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John Chaney

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By Ken Murray and Ken Murray,SUN STAFF | February 27, 1998
John Chaney recruited Aaron McKie from one of Philadelphia's most impoverished neighborhoods, just a short walk from Temple University's inner-city campus.He recruited Huey Futch from Naranja, Fla. -- just outside Homestead -- and the ravages of Hurricane Andrew.And once, as legend has it, he recruited a 7-footer named Eddie Geiger out of a car wash. That was back in the late 1970s, before Temple, when Chaney still coached at what is now Cheyney (Pa.) University.When Chaney brings his 24th-ranked Owls to the Baltimore Arena for a nonconference game against Maryland tomorrow, you can glimpse all their distinctive trademarks.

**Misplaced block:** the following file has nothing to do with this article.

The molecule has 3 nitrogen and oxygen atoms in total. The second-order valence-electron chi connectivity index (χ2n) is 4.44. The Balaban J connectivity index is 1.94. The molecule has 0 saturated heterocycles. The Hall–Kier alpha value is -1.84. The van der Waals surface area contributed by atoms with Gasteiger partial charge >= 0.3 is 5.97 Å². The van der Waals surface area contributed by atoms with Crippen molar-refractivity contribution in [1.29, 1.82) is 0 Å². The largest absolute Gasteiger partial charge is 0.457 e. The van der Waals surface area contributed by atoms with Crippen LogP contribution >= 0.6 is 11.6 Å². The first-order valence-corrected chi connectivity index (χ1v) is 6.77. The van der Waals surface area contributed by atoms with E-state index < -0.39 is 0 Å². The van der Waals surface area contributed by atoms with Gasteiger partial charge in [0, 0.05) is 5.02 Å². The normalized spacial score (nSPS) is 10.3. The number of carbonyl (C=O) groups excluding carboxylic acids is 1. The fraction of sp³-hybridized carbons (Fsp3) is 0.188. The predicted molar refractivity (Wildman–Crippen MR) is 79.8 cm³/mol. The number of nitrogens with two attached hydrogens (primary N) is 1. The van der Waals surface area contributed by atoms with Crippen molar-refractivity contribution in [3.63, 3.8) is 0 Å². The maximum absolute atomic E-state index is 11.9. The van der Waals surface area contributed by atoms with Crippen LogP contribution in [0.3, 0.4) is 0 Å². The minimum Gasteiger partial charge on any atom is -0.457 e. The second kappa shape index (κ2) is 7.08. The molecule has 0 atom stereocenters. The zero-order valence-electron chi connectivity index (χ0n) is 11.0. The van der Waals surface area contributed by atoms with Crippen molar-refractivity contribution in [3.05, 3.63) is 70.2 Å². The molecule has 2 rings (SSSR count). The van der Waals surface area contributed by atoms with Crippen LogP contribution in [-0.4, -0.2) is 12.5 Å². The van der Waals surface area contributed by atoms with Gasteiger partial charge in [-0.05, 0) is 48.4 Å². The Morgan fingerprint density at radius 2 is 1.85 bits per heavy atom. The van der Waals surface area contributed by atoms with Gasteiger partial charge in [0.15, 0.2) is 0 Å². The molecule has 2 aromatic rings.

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By Paul McMullen and Paul McMullen,Sun reporter | December 13, 2006
Players who keep normal college hours, man-to-man defense and a quicker tempo are in. Pre-dawn practices, a matchup zone and games in the 50s are out - along with the inimitable coach who threatened a rival's life and admitted using a goon. Temple comes to Towson on Saturday (2 p.m., Comcast SportsNet), and for the first time since 1982, John Chaney isn't on the Owls' bench. Maybe the most accomplished coach never to get to the Final Four, Chaney guided the Owls to five regional finals and a No. 1 ranking in 1988.
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NEWS
November 21, 2003